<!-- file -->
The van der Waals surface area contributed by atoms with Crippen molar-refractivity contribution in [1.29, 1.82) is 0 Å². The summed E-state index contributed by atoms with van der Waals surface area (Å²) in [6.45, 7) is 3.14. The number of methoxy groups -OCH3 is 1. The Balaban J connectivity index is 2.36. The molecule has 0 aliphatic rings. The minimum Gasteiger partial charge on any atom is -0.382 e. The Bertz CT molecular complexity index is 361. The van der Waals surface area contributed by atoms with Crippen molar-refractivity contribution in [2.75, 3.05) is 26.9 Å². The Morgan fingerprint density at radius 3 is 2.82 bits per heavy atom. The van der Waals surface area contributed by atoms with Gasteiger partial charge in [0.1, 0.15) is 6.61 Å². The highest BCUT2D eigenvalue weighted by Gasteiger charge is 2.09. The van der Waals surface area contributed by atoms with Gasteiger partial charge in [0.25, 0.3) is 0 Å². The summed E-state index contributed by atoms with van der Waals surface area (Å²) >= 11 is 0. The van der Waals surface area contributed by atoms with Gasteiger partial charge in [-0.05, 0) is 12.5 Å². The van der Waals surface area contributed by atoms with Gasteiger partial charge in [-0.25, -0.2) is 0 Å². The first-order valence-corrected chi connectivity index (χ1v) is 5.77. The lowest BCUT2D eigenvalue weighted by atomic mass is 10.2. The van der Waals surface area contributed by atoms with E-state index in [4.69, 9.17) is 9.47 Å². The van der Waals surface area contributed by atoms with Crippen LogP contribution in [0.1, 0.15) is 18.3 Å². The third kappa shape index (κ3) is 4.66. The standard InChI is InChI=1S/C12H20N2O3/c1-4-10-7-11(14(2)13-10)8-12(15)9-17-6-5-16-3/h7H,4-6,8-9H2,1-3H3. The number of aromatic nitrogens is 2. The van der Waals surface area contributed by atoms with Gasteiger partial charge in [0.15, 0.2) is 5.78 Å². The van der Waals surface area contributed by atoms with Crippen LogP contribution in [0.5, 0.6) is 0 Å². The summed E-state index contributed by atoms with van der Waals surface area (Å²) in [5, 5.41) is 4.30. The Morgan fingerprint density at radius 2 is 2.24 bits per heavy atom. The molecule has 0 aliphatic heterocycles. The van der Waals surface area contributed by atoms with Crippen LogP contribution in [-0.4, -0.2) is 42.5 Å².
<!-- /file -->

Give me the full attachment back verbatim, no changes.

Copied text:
The van der Waals surface area contributed by atoms with Crippen molar-refractivity contribution in [1.29, 1.82) is 0 Å². The summed E-state index contributed by atoms with van der Waals surface area (Å²) in [6.45, 7) is 3.14. The number of methoxy groups -OCH3 is 1. The Balaban J connectivity index is 2.36. The molecule has 0 aliphatic rings. The minimum Gasteiger partial charge on any atom is -0.382 e. The Bertz CT molecular complexity index is 361. The van der Waals surface area contributed by atoms with Crippen molar-refractivity contribution in [2.75, 3.05) is 26.9 Å². The Morgan fingerprint density at radius 3 is 2.82 bits per heavy atom. The van der Waals surface area contributed by atoms with Gasteiger partial charge in [0.1, 0.15) is 6.61 Å². The highest BCUT2D eigenvalue weighted by Gasteiger charge is 2.09. The van der Waals surface area contributed by atoms with Gasteiger partial charge in [0.25, 0.3) is 0 Å². The summed E-state index contributed by atoms with van der Waals surface area (Å²) >= 11 is 0. The van der Waals surface area contributed by atoms with Gasteiger partial charge in [-0.05, 0) is 12.5 Å². The van der Waals surface area contributed by atoms with Gasteiger partial charge in [-0.25, -0.2) is 0 Å². The first-order valence-corrected chi connectivity index (χ1v) is 5.77. The lowest BCUT2D eigenvalue weighted by atomic mass is 10.2. The van der Waals surface area contributed by atoms with E-state index in [4.69, 9.17) is 9.47 Å². The van der Waals surface area contributed by atoms with Crippen LogP contribution in [0.1, 0.15) is 18.3 Å². The third kappa shape index (κ3) is 4.66. The standard InChI is InChI=1S/C12H20N2O3/c1-4-10-7-11(14(2)13-10)8-12(15)9-17-6-5-16-3/h7H,4-6,8-9H2,1-3H3. The number of aromatic nitrogens is 2. The van der Waals surface area contributed by atoms with Gasteiger partial charge in [0.15, 0.2) is 5.78 Å². The van der Waals surface area contributed by atoms with Crippen LogP contribution in [0.5, 0.6) is 0 Å². The summed E-state index contributed by atoms with van der Waals surface area (Å²) in [5, 5.41) is 4.30. The Morgan fingerprint density at radius 2 is 2.24 bits per heavy atom. The molecule has 0 aliphatic heterocycles. The van der Waals surface area contributed by atoms with Crippen LogP contribution in [-0.4, -0.2) is 42.5 Å².